If you have ever been micromanaged by a boss, partner, parent, or even a friend, I’ll bet it didn’t inspire you to perform your best or feel very proud of your accomplishments in that situation. Multiply that feeling exponentially to imagine how crushing micromanagement can feel in the brain of a tween trying to assert some much-needed independence in the world. Although your child needs you to help manage her decision making during the tween and teen years, like any good boss, you will get better results if you guide rather than control your child’s choices.

I was raised by a stepfather who applied orderly, logical systems to every aspect of his life. From methodically loading the dishwasher one way (and one way only) to organizing the kitchen junk drawer to perfection, he made sure his environment was consistent and controlled. He and my mom married when I was eight years old. The absolute predictability of his systems were a comfort initially as I rebounded from the chaos of my parents’ divorce, but once I hit middle school, I rebelled against rigidity. Being micromanaged while loading a dishwasher is no fun for anyone, but to me it felt like the cruel stifling of my individuality. Sure, that sounds a bit dramatic, but I was a thirteen-year-old girl, so, you know, par for the course.

This is what an after-meal scene might have looked like at our house:

ME: Puts plate in the dishwasher. Puts fork and knife in silverware basket. (A teenager doing chores? How could this not be great!)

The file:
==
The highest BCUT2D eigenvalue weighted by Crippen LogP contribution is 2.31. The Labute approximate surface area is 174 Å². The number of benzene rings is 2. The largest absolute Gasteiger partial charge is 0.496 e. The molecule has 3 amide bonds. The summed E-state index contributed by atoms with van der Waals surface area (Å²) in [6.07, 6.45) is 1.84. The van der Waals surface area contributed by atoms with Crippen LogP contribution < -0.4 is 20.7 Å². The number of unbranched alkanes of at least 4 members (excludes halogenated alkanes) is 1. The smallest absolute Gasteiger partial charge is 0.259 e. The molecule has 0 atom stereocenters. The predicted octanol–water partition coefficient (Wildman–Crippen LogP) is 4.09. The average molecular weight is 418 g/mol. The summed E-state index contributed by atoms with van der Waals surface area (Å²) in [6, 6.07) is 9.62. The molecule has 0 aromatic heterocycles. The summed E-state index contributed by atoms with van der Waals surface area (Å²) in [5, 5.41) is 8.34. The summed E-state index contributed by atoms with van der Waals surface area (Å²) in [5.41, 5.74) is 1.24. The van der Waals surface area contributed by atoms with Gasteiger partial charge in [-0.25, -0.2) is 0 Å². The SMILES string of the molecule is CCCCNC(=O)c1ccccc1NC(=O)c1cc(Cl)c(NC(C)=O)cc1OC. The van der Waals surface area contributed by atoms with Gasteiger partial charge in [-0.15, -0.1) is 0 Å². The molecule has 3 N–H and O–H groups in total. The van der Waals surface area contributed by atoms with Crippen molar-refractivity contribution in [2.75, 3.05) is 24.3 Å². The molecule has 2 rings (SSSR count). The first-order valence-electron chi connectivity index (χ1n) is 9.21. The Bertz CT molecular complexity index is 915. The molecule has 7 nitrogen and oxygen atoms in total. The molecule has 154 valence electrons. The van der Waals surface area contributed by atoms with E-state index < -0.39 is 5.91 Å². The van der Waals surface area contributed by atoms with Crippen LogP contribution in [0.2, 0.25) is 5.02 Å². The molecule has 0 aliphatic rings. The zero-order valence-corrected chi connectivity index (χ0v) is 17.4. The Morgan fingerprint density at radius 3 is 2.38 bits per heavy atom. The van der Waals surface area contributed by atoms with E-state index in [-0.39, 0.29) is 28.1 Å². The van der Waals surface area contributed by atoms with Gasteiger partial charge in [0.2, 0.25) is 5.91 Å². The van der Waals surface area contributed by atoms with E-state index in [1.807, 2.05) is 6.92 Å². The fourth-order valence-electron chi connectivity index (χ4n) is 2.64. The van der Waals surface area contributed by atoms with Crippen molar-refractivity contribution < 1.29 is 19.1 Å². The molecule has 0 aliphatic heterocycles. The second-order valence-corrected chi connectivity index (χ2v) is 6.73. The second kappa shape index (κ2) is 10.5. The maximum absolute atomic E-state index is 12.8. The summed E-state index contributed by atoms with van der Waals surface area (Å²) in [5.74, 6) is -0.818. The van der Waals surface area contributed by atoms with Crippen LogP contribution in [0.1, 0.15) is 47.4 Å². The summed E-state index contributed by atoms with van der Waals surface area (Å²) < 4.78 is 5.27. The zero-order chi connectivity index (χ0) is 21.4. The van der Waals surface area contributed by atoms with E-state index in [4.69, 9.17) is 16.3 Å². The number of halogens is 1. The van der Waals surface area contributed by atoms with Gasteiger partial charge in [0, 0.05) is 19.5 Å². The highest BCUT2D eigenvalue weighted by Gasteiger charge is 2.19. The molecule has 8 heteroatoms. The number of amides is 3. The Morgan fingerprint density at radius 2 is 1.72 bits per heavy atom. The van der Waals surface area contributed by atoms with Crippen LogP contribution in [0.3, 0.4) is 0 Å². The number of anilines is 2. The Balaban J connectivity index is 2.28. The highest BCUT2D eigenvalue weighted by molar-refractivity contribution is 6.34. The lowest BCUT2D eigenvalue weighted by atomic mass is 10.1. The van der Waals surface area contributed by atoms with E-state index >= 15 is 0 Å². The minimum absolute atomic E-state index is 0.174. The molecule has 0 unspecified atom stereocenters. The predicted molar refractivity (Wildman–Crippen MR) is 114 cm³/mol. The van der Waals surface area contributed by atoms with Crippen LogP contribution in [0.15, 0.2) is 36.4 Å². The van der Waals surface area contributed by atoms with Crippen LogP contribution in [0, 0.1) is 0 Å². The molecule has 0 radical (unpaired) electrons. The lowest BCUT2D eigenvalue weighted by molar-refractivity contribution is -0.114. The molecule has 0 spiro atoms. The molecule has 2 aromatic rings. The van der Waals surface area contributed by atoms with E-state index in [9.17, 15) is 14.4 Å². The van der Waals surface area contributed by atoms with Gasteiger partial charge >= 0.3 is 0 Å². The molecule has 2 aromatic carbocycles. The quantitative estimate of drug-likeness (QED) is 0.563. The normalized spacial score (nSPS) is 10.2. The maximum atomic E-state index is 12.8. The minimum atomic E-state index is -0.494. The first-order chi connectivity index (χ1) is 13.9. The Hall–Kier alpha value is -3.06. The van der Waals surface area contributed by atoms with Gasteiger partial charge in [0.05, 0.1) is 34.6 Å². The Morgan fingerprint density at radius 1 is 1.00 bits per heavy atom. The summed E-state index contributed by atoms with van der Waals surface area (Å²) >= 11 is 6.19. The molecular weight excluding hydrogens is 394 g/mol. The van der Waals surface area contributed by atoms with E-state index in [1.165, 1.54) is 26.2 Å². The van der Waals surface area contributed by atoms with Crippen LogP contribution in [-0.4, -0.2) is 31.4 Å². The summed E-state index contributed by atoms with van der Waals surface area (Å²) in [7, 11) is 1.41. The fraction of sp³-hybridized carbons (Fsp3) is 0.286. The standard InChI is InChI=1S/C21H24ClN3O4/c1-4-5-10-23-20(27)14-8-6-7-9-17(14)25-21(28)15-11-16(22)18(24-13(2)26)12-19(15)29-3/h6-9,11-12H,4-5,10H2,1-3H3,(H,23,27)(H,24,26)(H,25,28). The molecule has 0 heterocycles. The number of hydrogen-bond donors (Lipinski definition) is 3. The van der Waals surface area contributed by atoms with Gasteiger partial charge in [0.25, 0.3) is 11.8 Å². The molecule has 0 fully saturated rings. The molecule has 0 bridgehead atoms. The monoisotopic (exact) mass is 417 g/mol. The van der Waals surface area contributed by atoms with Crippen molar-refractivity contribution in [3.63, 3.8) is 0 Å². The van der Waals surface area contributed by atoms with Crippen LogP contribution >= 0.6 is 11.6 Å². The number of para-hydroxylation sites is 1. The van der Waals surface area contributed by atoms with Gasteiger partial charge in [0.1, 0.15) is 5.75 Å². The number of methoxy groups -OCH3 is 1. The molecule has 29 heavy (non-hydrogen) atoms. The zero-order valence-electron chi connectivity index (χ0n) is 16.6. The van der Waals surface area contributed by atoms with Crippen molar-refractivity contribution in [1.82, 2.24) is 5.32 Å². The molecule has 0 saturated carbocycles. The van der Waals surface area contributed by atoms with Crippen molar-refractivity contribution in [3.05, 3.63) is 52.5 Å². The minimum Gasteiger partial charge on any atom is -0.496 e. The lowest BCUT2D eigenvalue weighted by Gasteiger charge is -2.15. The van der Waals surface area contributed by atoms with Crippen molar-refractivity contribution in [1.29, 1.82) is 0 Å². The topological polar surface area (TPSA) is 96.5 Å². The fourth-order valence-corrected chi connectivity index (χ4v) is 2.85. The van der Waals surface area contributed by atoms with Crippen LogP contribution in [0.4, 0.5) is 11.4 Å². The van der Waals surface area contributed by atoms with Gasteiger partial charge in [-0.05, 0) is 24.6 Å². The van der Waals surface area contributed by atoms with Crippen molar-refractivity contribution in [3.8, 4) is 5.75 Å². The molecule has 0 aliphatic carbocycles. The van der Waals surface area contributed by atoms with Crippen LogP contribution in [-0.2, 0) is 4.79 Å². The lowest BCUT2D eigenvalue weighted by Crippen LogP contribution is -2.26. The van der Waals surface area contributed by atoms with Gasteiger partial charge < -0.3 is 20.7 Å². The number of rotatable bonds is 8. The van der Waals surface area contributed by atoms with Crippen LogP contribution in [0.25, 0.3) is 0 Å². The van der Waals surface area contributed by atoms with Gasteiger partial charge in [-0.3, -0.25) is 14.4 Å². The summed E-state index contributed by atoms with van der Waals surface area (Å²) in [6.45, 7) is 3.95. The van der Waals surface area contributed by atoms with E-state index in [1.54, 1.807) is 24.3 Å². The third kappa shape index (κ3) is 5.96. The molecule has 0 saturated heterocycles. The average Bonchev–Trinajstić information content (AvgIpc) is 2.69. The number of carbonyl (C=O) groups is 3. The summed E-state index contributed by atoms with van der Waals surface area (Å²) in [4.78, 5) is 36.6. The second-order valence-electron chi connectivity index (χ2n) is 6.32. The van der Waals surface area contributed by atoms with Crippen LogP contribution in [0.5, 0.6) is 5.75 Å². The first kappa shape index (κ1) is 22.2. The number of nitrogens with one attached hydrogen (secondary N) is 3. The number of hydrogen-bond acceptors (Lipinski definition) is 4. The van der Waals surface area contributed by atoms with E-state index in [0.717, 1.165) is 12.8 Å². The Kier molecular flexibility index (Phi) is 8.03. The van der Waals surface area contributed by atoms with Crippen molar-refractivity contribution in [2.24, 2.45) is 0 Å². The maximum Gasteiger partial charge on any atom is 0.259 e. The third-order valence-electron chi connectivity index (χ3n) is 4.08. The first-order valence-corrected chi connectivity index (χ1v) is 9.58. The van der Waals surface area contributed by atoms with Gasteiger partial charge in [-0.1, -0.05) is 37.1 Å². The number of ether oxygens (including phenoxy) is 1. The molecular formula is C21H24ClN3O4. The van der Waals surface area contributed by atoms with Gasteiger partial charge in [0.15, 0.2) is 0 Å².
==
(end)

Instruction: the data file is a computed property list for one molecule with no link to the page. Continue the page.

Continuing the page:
HIM: Standing by the washer and watching me load my items. That’s not how it goes.

ME: What?

HIM: That’s not how it goes.

ME: In my head, “Who made you the boss of how it goes? Why does it have to be your way? Maybe there’s a better way.” And outside of my head, “What?”

HIM: Frustrated, “You have to scrape the plate and it goes in the front facing forward.”

ME: In my head, “Then face it forward. Why should I have to do it? You have hands.” And outside of my head, “Fine.”

For each additional dinner item, piece of silverware, cup, etc., he would stand there, hands on hips, watching me correct my mistakes until it was done correctly. The scene would end ten minutes later with me going to my room and shutting the door for the rest of the night.

The upside here, and it’s no small one, is that under my stepfather’s watchful and insistent eye, I became a very hard worker. I don’t give up when things get hard. I am persistent. I can work with people who require high standards of production. And if loading a dishwasher ever becomes an Olympic sport, I am sure to win a gold medal. All of these things I can attribute to my stepfather’s influence and, truly, for these things I am grateful.